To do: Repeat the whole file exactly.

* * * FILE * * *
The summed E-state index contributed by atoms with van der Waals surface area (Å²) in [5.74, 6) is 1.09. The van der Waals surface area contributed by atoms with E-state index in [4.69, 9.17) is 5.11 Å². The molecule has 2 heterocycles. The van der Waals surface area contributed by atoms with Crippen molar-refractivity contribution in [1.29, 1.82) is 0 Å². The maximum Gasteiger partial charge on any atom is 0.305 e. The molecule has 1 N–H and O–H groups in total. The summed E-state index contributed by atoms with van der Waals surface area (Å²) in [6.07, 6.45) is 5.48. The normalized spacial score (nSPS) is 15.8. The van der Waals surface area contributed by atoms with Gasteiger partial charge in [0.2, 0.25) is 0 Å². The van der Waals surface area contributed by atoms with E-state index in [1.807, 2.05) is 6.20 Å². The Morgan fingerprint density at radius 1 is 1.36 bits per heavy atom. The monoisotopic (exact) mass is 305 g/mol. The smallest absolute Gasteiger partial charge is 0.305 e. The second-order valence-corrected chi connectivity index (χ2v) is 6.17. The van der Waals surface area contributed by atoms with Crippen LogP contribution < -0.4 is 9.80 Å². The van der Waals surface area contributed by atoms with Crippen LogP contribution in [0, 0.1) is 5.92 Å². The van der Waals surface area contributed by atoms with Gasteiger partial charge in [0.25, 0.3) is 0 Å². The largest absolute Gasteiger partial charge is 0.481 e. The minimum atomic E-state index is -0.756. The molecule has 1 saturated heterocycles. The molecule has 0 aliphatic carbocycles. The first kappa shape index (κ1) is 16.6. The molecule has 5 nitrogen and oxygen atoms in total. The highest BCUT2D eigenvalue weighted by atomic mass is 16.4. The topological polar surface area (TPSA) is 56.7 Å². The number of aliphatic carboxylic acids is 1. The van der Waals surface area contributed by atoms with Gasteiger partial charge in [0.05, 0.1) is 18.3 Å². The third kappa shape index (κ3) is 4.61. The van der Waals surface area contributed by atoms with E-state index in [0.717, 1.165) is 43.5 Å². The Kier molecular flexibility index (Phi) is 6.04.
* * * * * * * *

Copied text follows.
The summed E-state index contributed by atoms with van der Waals surface area (Å²) in [5.74, 6) is 1.09. The van der Waals surface area contributed by atoms with E-state index in [4.69, 9.17) is 5.11 Å². The molecule has 2 heterocycles. The van der Waals surface area contributed by atoms with Crippen molar-refractivity contribution in [1.29, 1.82) is 0 Å². The maximum Gasteiger partial charge on any atom is 0.305 e. The molecule has 1 N–H and O–H groups in total. The summed E-state index contributed by atoms with van der Waals surface area (Å²) in [6.07, 6.45) is 5.48. The normalized spacial score (nSPS) is 15.8. The van der Waals surface area contributed by atoms with Gasteiger partial charge in [0.2, 0.25) is 0 Å². The van der Waals surface area contributed by atoms with E-state index in [1.807, 2.05) is 6.20 Å². The Morgan fingerprint density at radius 1 is 1.36 bits per heavy atom. The monoisotopic (exact) mass is 305 g/mol. The smallest absolute Gasteiger partial charge is 0.305 e. The second-order valence-corrected chi connectivity index (χ2v) is 6.17. The van der Waals surface area contributed by atoms with Crippen LogP contribution < -0.4 is 9.80 Å². The van der Waals surface area contributed by atoms with Crippen LogP contribution in [0, 0.1) is 5.92 Å². The van der Waals surface area contributed by atoms with Gasteiger partial charge in [0.25, 0.3) is 0 Å². The largest absolute Gasteiger partial charge is 0.481 e. The minimum atomic E-state index is -0.756. The molecule has 1 saturated heterocycles. The molecule has 0 aliphatic carbocycles. The first kappa shape index (κ1) is 16.6. The molecule has 5 nitrogen and oxygen atoms in total. The highest BCUT2D eigenvalue weighted by atomic mass is 16.4. The topological polar surface area (TPSA) is 56.7 Å². The number of aliphatic carboxylic acids is 1. The van der Waals surface area contributed by atoms with Gasteiger partial charge in [0.05, 0.1) is 18.3 Å². The third kappa shape index (κ3) is 4.61. The van der Waals surface area contributed by atoms with E-state index in [0.717, 1.165) is 43.5 Å². The Kier molecular flexibility index (Phi) is 6.04.